There's a baffling health epidemic plaguing U.S. embassy staffers in Cuba, and the whole situation is very mysterious. Almost two dozen American diplomats are suffering from a slew of identical health conditions, including hearing loss and memory issues. As a result, U.S. officials are fleeing the country, and the State Department is suspending the processing of U.S. visa applications in Cuba.
On Sept. 29, the State Department announced that more than half of nonemergency American embassy workers in Havana will be sent back stateside. The decision was made after 21 staffers reported experiencing the same symptoms, including dizziness, tinnitus, headache, and fatigue. While no embassy members have spoken out publicly about their ailments, NBC News reported that one anonymous diplomat thought that something very fishy is going on. The source said,
We have injured people who still have no real information as to what to do medically and a web of half-truths and outright lies. No one political party or administration is innocent in this. This has taught me that once faith is broken it's very difficult to believe again. I don't believe any more.
John Caulfield, former chief of U.S. Interests Section in Havana, added that the health problems were swift and lasting. He told NBC News,
This person's spouse noted that the person was turning up the volume of the TV and radio very high and it was irritating and the spouse said you need to get your hearing checked. They went to the doctor, who said 'You have permanent hearing loss, you need a hearing aid.
Despite an investigation conducted by the F.B.I., there hasn't been any conclusive information about the cause, though, according to The New York Times, experts warn that "sonic weapon or faulty surveillance device" might be to blame.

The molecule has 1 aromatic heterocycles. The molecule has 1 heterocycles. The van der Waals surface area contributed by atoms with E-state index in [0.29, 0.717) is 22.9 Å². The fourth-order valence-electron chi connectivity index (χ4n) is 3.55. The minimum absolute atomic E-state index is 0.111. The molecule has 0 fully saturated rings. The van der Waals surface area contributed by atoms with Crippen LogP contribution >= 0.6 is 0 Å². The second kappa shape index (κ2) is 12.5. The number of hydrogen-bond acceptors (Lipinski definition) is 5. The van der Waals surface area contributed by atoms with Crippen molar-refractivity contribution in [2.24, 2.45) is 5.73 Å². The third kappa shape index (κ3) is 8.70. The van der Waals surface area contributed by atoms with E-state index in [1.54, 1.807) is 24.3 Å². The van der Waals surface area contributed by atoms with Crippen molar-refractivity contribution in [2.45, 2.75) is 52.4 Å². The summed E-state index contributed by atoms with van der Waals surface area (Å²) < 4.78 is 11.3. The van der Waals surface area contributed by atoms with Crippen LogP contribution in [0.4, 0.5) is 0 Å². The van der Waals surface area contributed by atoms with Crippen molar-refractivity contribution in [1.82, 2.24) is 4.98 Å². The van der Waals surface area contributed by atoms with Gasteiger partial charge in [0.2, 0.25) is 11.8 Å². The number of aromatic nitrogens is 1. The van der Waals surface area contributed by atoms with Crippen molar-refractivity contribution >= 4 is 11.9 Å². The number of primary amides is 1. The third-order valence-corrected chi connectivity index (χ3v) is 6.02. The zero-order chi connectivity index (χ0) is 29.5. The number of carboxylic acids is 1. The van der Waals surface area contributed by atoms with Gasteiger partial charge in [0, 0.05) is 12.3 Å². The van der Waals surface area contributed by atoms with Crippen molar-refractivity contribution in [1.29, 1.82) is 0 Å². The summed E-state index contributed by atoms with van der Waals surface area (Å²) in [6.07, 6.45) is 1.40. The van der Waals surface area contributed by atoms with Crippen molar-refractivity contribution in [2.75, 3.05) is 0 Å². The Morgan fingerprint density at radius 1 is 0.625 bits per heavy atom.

Secretary of State Rex Tillerson was quick to emphasize that the United States and Cuba will continue to "maintain diplomatic relations." He said in a statement,
The decision to reduce our diplomatic presence in Havana was made to ensure the safety of our personnel. Our work in Cuba continues to be guided by the national security and foreign policy interests of the United States. Cuba has told us it will continue to investigate these attacks and we will continue to cooperate with them in this effort.
The State Department announced that it will not be cutting the number of Cuban diplomats in Washington – a decision, Senator Marco Rubio (R-FL) tweeted, was inherently unfair.
Senator Patrick Leahy (D-VT) seconded Rubio's sentiment, saying that it appears some sort of foul play went down.
“Whoever is doing this obviously is trying to disrupt the normalization process between the United States and Cuba,” Leahy told The New York Times. “Someone or some government is trying to reverse that process.
Last week, five GOP senators sent a letter to Tillerson asking that he classify Cuban diplomats in the U.S. as persona non grata until the Cuban government takes "tangible action" regarding the health attacks. Thus far, though, the Cuban government has denied any allegations, saying in a statement on Sept. 26,
Cuba has never perpetrated nor will it ever perpetrate actions of this nature, and has never permitted nor will it ever permit any third-party use of its territory for this purpose.
This mysterious epidemic is going to affect travel as well.
As of Sept. 29, the United States has put a halt on issuing U.S. visas in Cuba, a decision that Cuban diplomat Josefina Vidal deemed "hasty." During a briefing with the Cuban press on Sept. 29, Vidal said,
We consider that the decision announced by the State Department is hasty and will affect bilateral relations, in particular, cooperation on issues of mutual interest and exchanges of a different nature between the two countries.
Here's hoping this whole mysterious health epidemic is solved very, very quickly.